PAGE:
Blue and Aran expose the difficulties arising from these stupid prejudices. Without "if" there can be no thought or logic in mathematics or in sudoku.

Actually, a post laced with a series of negative adjectives reminds me of posts from the 2 or 3 individuals who tended to stir the pot over at the Eureka forum. Thankfully, they were far outnumbered by a lot of mild-mannered, extremely talented people who helped give rise to the real art of sudoku solving -and one of them was Myth Jellies.

One can use semantics regarding the very broad subject of logic (ie. 'All logic is equally assumptive') to cloud/distort the real subject when applied to solving a puzzle game.
Last edited by DonM on Thu Jan 22, 2015 9:21 pm, edited 1 time in total.
DonM
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### Re: January 3, 2015

I see that Don has responded while I've been working on the (very) long post that follows.
He makes good points.

This is what I was working on.
I don't know if it's free of typos (and other errors) at this point, but I'll post it anyway ...

----------------

gurth wrote:(...) I have found the phobias about bifurcation, assumption, nets and T&E to be highly objectionable, irrational, idiosyncratic and, frankly, disgusting and ridiculous.

gurth wrote:Blue and Aran expose the difficulties arising from these stupid prejudices.

Such negativity, gurth !
I'm shocked, and frankly I'm feeling a bit "nauseated".

The absolute last thing I wanted to do with my post, was to ignite another Eureka-style firestorm.
I'm hoping, and indeed truly anticipating that after collecting his thoughts, DonM will respond thoughtfully, respectfully, and with a full understanding that this can be an emotional topic for many people.

May I (respectfully and sincerely) suggest that your post would have been more effetive, if you had left the "stupid" out of "stupid prejudices", and replaced the first part with something along the lines of:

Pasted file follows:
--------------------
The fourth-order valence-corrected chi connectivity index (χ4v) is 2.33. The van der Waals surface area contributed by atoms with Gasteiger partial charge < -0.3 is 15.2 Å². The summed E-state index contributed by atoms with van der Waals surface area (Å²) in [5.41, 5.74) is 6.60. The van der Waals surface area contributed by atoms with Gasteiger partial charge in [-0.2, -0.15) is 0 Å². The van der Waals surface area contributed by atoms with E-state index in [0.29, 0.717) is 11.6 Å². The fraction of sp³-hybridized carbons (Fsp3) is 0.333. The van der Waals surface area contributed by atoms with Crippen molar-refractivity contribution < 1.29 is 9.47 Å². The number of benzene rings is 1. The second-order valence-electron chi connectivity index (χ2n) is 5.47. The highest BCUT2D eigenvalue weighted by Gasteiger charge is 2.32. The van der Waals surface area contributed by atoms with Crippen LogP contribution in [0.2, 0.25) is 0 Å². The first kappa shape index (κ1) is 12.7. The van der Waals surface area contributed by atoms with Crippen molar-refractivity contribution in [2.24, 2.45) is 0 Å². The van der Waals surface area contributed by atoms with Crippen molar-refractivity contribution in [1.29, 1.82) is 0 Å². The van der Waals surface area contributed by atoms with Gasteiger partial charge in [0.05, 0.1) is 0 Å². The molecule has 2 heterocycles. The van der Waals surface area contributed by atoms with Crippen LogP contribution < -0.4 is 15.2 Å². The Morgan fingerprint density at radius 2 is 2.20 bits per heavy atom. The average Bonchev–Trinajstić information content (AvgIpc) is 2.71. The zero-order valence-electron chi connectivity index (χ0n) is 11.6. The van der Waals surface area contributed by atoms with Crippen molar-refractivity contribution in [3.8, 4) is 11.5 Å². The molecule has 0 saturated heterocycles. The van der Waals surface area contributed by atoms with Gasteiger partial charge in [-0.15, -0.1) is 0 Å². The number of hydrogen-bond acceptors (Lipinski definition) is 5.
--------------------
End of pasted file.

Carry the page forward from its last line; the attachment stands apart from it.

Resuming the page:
(...) I have found the misgivings about bifurcation, assumption, nets and T&E to be highly questionable.

---

aran wrote:blue
"assumptive"
It will be interesting to see what DonM may reply.

My sentiments exactly.

gurth wrote:Without "if" there can be no thought or logic in mathematics or in sudoku.

I'm pretty sure -- almost positive -- that I understand what you mean.
But ... and as a way, perhaps, of getting at what Don might mean by "less assumptive" ... let me cover three different situations.

1) A naked pair elimination: (NP: <12>r1c12) => -2r1c9

• One way of looking at it is this: If, in a solution to the puzzle, r1c9 was a '2', then neither of {r1c1,r1c2} could contain a '2'. In that case, the situation would be that the only value that could appear in {r1c1,r1c2}, would be '1'. If r1c1 contained a '1', there would be nothing left to place in r1c2, and vica-versa. Hence r1c9 cannot be a '2' in any solution to the puzzle.
• Another way of looking at it is this: In any solution to the puzzle, r1c1 must contain a '1' or a '2'. If it contained a '2', then r1c9 could not contain a '2'. The alternative to it containing a '2', would be for it to contain a '1', but in that case, r1c2 would need to contain a '2', and again r1c9 could not contain a '2'. Either way, r1c9 cannot contain a '2'.
• A third way of looking at it would be this: The only digits that can go in r1c1 and r2c2, are '1' and '2'. In any solution to the puzzle, one cell would contain a '1' and the, other a '2'. With that, r1c9 cannot contain a '2' in any solution to the puzle.
The three interpretations, seem to be ordered from "most" to "least" assumptive -- but I have no idea if that's what DonM has in mind.

2) A skyscraper elimination. A "skyscraper" seems to sit right on the borderline between being a "chain elimination" and a "pattern elimination" -- some people see it one way, and some the other. For the sake of what follows, suppose that in the "chain view", it looks like this: 1r1c1 = 1r4c1 - 1r4c4 = 1r2c4 => -1r2c3. There are (at least) three way's of looking at the situation here, as well.

• One way of looking at it is this: If, in a solution to the puzzle, r2c3 contained a '1', then neither of {r1c1,r2c4} could contain a '1', and we would be faced with a situation where both r4c1 and r4c4 need to contain a '1'. According to the rules of Sudoku, though, they can't both contain a '1', and so it follows that r2c3 could not contain a '1' in any solution to the puzzle.
• Another way of looking at it is this: In c1, one of {r1c1,r4c1} must contain a '1' (in any solution to the puzzle). Ifr1c1 contained a '1', then r2c3 could not contain a '1'. The alternative is that r4c1 contains a '1', but that would mean that r4c4 cannot contain a '1', and since c4 must contain a '1', it would need to go in r2c4, and again r2c3 could not contain a '1'. In either case, r2c4 cannot contain a '1' in any solution to the puzzle.
• A third way of looking at it would be this: Since In any solution to the puzzle, r4c1 and r4c4 can't both be '1', and so one of {r4c1,r4c4} must be false. With that, and since 1's must appear in both columns, it follows that (in any solution to the puzzle) at least one of {r1c1,r2c4} would need to be a '1', and from that it follows that r2c3 cannot be a '1' in any solution to the puzzle.